Staff Writer | Please Do Them Right, Pt 1: Video Games That Should be Movies

Movie adaptations from books, comic books, and plays are common and have had a wide range of successes. However, making a movie based on a video game is a different monster altogether. It’s like invading Afghanistan, no one can do it right. While at times they can make some money at the box office, these movies have never been a hit with critics and rarely please fans. The mostly critically acclaimed one, and I use the phrase loosely, was Final Fantasy and the best performing one at the box office was Mortal Kombat. That being said, here are some games that I’d like to see get made it to movies even if they have already been screwed up already and will most likely be screwed up again. Just maybe, if done right, these could be great (ok, maybe enjoyable) films.



An alternate past, Bioshock imagines an objectivists dream under the waves turned into a living nightmare. The game is a first person shooter in which the player has no clue just who the hell they are until the very end. The game’s story-line plays like a 1940’s Sci-fi pulp novel. The key to making this one work on the big screen would to keep it pulpy, and to try to cut down the extra crap that happens in the game after the player gets past Andrew Ryan. (And there was a lot of crap.) I could see this as a full color Sin City type movie. Over the top melodrama and hardcore action is a must. I can’t stop thinking about what a good screen writer and actor could do with Sander .

Max Payne 3:


Yes, Max Payne, the movie with Marky-Mark Walberg, was a mess—a dull, bland boring betrayal of a film. It didn’t match the game in humor, mode or action. So why do this again, you ask? Well, I would go so far to say that adapting the first or second game would be a mistake. Both are too long and too convoluted to make any sense of, and include copious amounts of gun violence at the same time. However, Max Payne 3 could make for good movie viewing. I liked the game a lot, in fact much more than Max Payne 2. The plot is basically Man on Fire and has enough space for supporting characters and the hardcore cinematic gun violence I’ve been craving since John Woo went American. I’d like to see Jon Hamm play Max—if only because I want to see Jon Hamm in a video game movie, or any movie for that matter. My one rule for this movie is, they have to keep the sound track.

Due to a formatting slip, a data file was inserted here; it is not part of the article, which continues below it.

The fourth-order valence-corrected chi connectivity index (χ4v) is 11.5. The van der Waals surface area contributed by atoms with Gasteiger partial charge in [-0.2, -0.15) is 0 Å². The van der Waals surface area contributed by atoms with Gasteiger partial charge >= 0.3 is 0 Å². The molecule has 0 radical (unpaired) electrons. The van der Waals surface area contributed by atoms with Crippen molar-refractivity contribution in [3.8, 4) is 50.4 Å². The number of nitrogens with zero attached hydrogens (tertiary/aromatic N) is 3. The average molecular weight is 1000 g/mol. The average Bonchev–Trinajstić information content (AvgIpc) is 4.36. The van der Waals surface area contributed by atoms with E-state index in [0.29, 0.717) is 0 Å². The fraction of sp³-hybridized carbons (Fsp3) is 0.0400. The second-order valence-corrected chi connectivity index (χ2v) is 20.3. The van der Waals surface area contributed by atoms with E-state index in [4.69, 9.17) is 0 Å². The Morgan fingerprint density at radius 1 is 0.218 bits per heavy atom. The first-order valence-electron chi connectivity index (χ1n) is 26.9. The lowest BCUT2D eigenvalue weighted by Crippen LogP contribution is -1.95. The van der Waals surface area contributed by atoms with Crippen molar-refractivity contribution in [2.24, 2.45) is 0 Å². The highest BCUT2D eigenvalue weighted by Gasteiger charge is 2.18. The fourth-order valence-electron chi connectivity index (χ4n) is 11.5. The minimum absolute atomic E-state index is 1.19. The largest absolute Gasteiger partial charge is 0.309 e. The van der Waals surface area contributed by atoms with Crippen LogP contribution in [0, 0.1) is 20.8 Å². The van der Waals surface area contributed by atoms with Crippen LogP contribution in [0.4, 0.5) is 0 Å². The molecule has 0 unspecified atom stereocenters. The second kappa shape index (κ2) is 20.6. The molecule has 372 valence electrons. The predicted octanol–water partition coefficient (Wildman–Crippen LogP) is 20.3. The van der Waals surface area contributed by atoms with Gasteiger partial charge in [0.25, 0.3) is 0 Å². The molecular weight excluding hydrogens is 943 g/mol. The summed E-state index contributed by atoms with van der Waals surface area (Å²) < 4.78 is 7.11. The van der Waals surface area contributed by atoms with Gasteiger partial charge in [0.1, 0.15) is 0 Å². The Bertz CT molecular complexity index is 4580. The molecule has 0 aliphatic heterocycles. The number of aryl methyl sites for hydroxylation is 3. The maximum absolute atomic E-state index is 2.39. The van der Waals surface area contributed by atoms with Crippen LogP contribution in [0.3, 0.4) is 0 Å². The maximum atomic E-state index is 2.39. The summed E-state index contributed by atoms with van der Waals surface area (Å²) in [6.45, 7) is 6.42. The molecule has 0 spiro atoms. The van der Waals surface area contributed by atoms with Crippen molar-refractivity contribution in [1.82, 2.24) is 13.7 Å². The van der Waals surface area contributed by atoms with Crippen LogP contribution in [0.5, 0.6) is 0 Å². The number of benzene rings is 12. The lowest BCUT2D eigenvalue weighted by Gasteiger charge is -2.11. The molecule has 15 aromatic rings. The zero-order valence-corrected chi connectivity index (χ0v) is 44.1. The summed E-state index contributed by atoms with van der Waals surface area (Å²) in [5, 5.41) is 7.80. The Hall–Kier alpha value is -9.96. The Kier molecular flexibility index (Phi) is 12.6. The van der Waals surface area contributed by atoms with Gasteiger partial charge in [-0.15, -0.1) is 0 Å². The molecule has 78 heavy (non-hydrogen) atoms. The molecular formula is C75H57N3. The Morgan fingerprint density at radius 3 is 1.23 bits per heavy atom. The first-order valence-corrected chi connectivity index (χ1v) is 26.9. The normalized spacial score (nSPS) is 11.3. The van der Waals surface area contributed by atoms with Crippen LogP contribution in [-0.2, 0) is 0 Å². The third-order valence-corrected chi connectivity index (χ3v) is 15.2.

Mass Effect:


Is Mass Effect the next Star Wars? Maybe. Movie going audiences have a love/hate relationship with epics. We loved Hobbit (or at least people still turned out), Lord of the Rings, and Harry Potter. Golden Compass and Chronicles of Narnia… yeah not so much. Same goes for Sci-fi epics: Star Wars and Star Trek, gooooood…. Chronicles of Riddick, on the other hand…well you get the point. The Mass Effect series did make one hell of an impact in the gaming world. It also has a deep and rich enough lore, art design and character cast that could easily spell long term franchise. I think the biggest selling point for a series of movies in this franchise, at least for me, would be to see many of the beloved characters that I got to know so well over the years through the game on the big screen. The first big question? Will Commander Shepard be a man, a woman, transgender, poly, pan?! Oh, the options! The other burning question is: will Shep get a first name?

Doom 3:


Yes, they tried this one too, and yes it was crap. Part of me really wants to see this horror survival game get a movie that really lives up to its potential. Call me crazy, but I would really like to see this one produced on a very minimalist scale: very few characters, very little dialogue, and lots of scares. What I loved about Doom 3, which surprised me, was the constant tension in the game, broken by moments of terror, and then being able to shoot that terror in the face. I don’t think the action route would be a good way to go. I’m thinking more atmospheric terror, much like in early 2000’s Japanese horror movies, just with a BFG 9000 and no stupid ghost kids.

Warhammer 40,000: Space Marine:


This was a fun, relatively minor game from a few years ago, that was part of a whole bunch of games put out over the course of a few years based on the Warhammer 40K table top game. While similar to Mass Effect in scale, I think that going small in a movie adaptation would work better than going big and epic. The scope was narrow and the characters limited in the game. There would also just be way too much explaining to do in a large-scale 40K movie. Keep the plot simple and straight forward, with plenty of action (a la The Raid Redemption) and this could be a real winner. Three super human super soldiers hacking and slashing their way through a legion of Orks? Come on!

It has always perplexed me that video game movies never seem to even be good at the basic level. Maybe games can get away with very flimsy plots in a way that movies can’t? I don’t have a good answer. If there is one thing that I have noticed, it is that a lot of the movies adapted from video games tend to miss the mark of what made the game great or fun. So far what works in games hasn’t translated well to film, but it’s still worth trying until film makers get it right.

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Filed under Gaming, Joseph De Paul, Movies

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